I just got back from seeing Maleficent at last. While there were parts that were overly cuteified, I did enjoy how they twisted the plot to achieve the feminist/backstory/how all this came to be. I also enjoyed the nod to the original cartoon/movie, particularly the curse scene. Angeline Jolie might as well have been the original actress who voiced Maleficent; it was brilliant how she pulled the two movies together in that scene.
I have always loved the design aesthetic of the original Sleeping Beauty animated movie. There were moments where you first see Maleficent only in shadow, and for me that also brought up visual echoes of the original movie.
I’m a bit of a fan of the Sleeping Beauty story, and of the 1959 movie. My friends and I even dressed up as the Three Fairies at DragonCon and at other events. For that matter, we built a freaking dragon. My friend Heather is an absolutely amazing costumer. After repeated watchings of the movie to get the costumes right, I ended up creating a music video using Queen’s “Who Wants To Live Forever” starting with the scene where Aurora falls into the sleeping curse, and ending with the kiss that wakes her. So…yeah, you might say I’m a little nerdy for the movie. I come by it honestly, my mom is a total Disney nerd.
Fairy Magic, Spells and Curses
As far as the Fairytale and magical elements, I’m also a big fan of what I call Truthspeaker magic. In other words, “I speak the truth as I wish it to be, and thus I will it into being.” Most of the magic in Maleficent was Truth magic; yes, there are magic sparkles, but the essence is speaking the desired result. “Become a dragon.” “Before the sun sets on your sixteenth birthday, she will prick her finger on the spindle of a spinning wheel and fall into a sleeping curse.”
I often say when I teach magical/metaphysical workshops that you don’t need to recite things in an ancient language, nor do spells have to be in rhymed couplets. Words have power all the time.
I’m currently finishing up a novel that emphasizes the power of Truthspeaker magic, and the Maleficent movie has inspired me to go back to more of the original Fairytales to see what other examples of it I can find.
What Makes A Villain? What’s Evil?
At several writing workshops and panel discussions I’ve attended, there’s frequently an agreement about villains. The villain is the hero of their own story. Once upon a time, it was perfectly acceptable to have a villain (like the original Disney Maleficent) who seemed to be evil for evil’s sake. The original Maleficent even named herself the Mistress of all Evil. However, frequently the bad guy is just the person giving us the bad day because they’re trying to do their own thing. Think about the T-Rex in any dinosaur movie. T-Rex is the “bad guy,” right? Or, is he just trying to get dinner?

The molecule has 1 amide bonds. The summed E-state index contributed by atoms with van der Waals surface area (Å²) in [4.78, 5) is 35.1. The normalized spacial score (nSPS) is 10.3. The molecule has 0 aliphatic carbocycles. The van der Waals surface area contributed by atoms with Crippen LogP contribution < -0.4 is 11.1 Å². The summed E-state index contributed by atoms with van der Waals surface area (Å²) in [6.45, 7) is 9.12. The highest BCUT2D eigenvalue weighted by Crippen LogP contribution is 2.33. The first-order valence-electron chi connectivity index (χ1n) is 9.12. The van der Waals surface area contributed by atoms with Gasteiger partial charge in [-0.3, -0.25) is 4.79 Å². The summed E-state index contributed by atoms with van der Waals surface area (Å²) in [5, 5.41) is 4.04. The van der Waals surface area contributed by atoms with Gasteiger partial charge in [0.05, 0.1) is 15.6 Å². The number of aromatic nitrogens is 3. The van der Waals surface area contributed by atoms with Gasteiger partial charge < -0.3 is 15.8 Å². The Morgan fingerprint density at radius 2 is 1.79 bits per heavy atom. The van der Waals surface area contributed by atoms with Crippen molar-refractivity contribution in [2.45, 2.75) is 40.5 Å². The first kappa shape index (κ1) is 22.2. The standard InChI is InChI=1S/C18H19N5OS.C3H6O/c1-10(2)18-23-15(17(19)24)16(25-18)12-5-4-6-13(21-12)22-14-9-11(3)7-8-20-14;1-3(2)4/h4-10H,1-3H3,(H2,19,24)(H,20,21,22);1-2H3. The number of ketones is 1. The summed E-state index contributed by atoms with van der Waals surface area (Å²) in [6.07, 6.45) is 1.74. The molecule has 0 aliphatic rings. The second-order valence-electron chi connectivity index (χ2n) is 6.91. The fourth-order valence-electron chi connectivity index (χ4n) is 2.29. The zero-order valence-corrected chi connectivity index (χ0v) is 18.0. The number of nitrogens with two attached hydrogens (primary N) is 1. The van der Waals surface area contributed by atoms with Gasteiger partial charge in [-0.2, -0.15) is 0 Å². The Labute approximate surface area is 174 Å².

But let’s get back to “bad guys” with sentience and a conscience; T-Rex isn’t really thinking about what it’s killing and eating. Once you add in sentience and the ability to understand the impact of your actions, then you can discuss the nature of evil. Some people refer to psychopaths as evil, but it’s worth pointing out that most psychopaths are a little closer to the T-Rex. They don’t really have a functioning conscience, they don’t have empathy. Their brains are not wired in a way where they can discern, “Yeah, this is wrong.”
So then, for evil, we’re left with those who are hurting people and aware they are doing so, and doing it anyways. They put their own needs ahead of those around them.
These folks would rarely identify themselves as evil. In fact, most of them feel pretty completely justified in their actions. Many atrocities are committed in the name of escalating vengeance, just as happens in Maleficent. Without going to deep into spoilers, Maleficent is horrifically wounded, and the curse she bestows on Aurora is her lashing back.
Most heroic stories have some moment where the hero is grievously wounded, and everything that happens in the story after that point is the result of that wound. Harry Potter loses his parents, Luke Skywalker loses his aunt and uncle, and later his hand. In purely heroic stories, the wound motivates the hero to embark on the quest. In heroic tales, the quest is usually motivated by helping to take down the “bad guy” who is hurting people.
It’s not to say the movie paints Maleficent as perfect or innocent. She’s not. She was hurt,she got angry, and she hurt others. Maleficent is fallible, it turns out. She ends up on more of the dark heroic path where her own actions hurt a lot of people, even though it made sense at the time. Yes, she’s trying to protect her people and her land, but she ends up escalating things.
And, when any of us screw up, we can’t go back and make it so that it never happened. We can’t undo what we’ve done. Even with all her power Maleficent can’t do that.
What we can do is move forward and try to right the wrong. We can try to be better. We can be the hero of our own journey.
Maleficent: Thumbs up
While the movie wasn’t any kind of fantastic piece of film, I found it pretty enjoyable on several levels. One level is, I love most fantasy movies and this movie did not disappoint. Another level is any movie that gets me thinking about Fairytales, magic, heroes, villains, and stories. This has definitely given me a lot of fodder for my own writing.